West further developed his style on his 2004 debut album, The College Dropout. After a rough version was leaked, West meticulously refined the production, adding string arrangements, gospel choirs, and improved drum programming. The album saw West diverge from the then-dominant gangster persona in hip hop in favor of more diverse, topical lyrical subjectsincluding higher education, materialism, self-consciousness, minimum-wage labor, institutional prejudice, family, sexuality, and his personal struggles in the music industry.For his second album, Late Registration (2005), he collaborated with film score composer Jon Brion and drew influence from non-rap influences such as English trip hop group Portishead. Blending West’s primary soulful hip hop production with Brion’s elaborate chamber pop orchestration, the album experimentally incorporated a wide array of different genres and prominent orchestral elements, including string arrangements, piano chords, brass flecks, and horn riffs,amid a myriad of foreign and vintage instrumentsCritic Robert Christgau wrote that “there’s never been hip-hop so complex and subtle musically.” With his third album, Graduation (2007), West moved away from the soulful sound of his previous releases and towards a more atmospheric, rock-tinged, electronic-influenced style,drawing on European Britpop and Euro-disco, American alternative and indie-rock, and his native Chicago house.West retracted much of the live instrumentation that characterized his previous album and replaced it with distorted, gothic synthesizers, rave stabs, house beats, electro-disco rhythms, and a wide array of modulated electronic noises and digital audio-effects. In addition, West drew musical inspiration from arena rock bands such as The Rolling Stones, U2, and Led Zeppelin. In comparison to previous albums, Graduation is more introspective, exploring West’s own fame and personal issues.”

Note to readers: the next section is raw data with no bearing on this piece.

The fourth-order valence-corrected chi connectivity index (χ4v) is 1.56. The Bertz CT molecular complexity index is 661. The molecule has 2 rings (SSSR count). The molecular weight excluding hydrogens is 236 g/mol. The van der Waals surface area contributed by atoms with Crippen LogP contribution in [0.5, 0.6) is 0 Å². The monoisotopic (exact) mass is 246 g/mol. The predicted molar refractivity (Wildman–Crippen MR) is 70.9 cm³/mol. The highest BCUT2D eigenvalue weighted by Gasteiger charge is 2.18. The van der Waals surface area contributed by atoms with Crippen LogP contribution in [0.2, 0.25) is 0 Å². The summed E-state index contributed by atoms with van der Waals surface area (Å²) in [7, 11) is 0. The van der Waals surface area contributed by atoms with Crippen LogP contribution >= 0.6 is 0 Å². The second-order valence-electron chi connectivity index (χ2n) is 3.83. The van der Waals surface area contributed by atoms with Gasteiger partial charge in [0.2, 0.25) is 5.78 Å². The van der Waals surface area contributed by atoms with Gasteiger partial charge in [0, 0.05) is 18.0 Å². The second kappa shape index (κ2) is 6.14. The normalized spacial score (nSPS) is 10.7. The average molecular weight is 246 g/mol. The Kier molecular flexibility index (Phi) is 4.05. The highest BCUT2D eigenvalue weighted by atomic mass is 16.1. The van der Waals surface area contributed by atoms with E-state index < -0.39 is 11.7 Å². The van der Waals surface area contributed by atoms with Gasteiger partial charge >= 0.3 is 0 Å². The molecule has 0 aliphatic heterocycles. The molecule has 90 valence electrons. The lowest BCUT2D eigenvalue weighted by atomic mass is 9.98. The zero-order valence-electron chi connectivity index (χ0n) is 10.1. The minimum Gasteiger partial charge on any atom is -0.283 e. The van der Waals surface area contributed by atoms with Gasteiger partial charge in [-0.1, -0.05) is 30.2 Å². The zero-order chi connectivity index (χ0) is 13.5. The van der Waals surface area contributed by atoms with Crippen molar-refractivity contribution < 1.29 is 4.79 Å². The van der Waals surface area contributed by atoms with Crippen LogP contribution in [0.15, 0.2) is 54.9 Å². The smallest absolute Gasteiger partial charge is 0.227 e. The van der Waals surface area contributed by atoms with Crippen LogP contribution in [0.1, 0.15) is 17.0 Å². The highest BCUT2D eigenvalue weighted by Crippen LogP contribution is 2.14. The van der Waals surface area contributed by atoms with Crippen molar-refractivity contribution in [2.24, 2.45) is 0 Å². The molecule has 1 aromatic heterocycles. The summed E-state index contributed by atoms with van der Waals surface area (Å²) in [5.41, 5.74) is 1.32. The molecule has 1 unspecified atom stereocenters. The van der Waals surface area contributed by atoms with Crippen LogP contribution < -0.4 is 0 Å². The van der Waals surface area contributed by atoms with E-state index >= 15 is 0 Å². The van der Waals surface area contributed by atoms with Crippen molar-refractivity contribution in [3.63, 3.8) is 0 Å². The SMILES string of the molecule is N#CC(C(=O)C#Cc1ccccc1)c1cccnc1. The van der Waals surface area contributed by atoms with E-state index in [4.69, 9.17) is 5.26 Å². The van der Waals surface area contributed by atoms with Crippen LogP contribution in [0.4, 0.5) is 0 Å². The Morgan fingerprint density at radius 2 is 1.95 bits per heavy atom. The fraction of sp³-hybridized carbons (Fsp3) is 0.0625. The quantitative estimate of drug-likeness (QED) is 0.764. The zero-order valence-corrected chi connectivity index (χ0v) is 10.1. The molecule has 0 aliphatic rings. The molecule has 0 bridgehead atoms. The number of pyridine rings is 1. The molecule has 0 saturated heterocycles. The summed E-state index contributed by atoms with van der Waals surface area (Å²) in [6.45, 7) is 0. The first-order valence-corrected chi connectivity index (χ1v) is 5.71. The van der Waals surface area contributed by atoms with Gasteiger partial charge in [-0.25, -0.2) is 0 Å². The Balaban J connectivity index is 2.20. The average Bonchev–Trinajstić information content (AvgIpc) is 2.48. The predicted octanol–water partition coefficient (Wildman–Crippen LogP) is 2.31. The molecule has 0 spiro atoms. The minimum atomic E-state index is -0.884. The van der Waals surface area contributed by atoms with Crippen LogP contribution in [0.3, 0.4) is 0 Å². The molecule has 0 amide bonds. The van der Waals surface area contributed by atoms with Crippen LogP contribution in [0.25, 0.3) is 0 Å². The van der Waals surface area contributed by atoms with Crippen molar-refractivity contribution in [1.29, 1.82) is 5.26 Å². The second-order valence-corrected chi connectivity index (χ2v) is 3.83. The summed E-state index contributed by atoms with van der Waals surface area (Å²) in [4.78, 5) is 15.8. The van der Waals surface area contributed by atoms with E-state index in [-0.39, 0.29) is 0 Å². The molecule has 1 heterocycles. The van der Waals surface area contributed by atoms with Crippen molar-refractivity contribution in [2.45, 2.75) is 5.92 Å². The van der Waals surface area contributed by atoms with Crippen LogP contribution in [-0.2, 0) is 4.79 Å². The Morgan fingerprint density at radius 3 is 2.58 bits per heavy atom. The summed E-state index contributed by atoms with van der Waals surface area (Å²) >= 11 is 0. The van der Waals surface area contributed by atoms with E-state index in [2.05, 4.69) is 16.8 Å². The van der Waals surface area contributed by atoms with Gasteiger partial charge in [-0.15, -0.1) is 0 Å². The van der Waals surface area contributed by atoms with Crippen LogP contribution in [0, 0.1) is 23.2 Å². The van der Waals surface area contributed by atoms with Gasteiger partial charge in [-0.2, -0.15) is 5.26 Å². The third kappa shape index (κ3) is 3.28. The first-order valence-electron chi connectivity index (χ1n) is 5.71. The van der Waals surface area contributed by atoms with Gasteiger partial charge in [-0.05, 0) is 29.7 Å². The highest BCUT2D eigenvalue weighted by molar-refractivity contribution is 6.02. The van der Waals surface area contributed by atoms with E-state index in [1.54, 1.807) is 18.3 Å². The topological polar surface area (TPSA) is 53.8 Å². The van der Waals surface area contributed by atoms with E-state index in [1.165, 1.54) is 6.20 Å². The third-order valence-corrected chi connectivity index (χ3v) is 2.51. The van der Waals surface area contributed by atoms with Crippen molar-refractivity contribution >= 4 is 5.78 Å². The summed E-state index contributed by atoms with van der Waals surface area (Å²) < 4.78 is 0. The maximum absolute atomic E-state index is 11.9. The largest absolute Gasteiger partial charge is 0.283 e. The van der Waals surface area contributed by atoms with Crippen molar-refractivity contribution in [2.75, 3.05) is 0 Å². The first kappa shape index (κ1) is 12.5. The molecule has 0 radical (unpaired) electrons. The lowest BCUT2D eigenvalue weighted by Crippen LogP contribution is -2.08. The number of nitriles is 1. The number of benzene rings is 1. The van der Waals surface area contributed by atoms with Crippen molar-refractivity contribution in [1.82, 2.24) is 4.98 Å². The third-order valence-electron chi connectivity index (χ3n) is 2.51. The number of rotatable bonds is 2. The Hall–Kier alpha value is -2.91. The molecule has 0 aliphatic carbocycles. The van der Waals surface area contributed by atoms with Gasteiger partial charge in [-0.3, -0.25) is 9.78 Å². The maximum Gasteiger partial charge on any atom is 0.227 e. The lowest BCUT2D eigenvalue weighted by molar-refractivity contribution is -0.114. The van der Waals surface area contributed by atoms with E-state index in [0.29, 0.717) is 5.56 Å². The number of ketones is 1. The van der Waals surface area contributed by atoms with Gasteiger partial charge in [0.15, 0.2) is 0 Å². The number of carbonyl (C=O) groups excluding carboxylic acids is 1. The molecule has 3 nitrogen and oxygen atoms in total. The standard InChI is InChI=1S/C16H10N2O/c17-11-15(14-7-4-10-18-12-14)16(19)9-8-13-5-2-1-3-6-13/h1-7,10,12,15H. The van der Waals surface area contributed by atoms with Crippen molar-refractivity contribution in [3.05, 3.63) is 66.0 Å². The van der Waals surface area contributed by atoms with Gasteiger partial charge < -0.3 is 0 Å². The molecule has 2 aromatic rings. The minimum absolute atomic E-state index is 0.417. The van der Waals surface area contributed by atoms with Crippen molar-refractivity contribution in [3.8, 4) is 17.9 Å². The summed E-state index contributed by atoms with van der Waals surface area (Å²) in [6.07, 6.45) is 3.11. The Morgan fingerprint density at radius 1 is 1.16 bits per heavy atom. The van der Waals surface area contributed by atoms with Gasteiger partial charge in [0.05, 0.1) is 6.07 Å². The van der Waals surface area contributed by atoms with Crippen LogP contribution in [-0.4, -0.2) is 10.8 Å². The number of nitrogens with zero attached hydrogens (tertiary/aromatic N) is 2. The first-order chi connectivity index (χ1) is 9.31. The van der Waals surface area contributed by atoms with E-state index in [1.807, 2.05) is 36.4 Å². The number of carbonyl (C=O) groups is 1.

Exhale.

“That answer ya question?”

anonymous asked:

Hello Madame! So I'm an art student in Graphic Design and a self-taught artist since more or less ten years, but I honestly learn way more things by myself than at art school so I still have one big problem. I can draw a lot of things but when it comes to poses I just... Draw always the same, easy ones, or I'm obligated to use references to draw something a bit different. It's killing me, because I want to leave my comfort zone and draw poses from my imagination alone. Any tips, tutorials ? <3

Hi anon ^^

First, I have to apologize because it’s gonna be a long post, consider it as my “DEFINITIVE REFERENCE PICTURE POST” :)

I’m obligated to use references to draw something a bit different.(…) I want to leave my comfort zone and draw poses from my imagination alone. Any tips, tutorials ? <3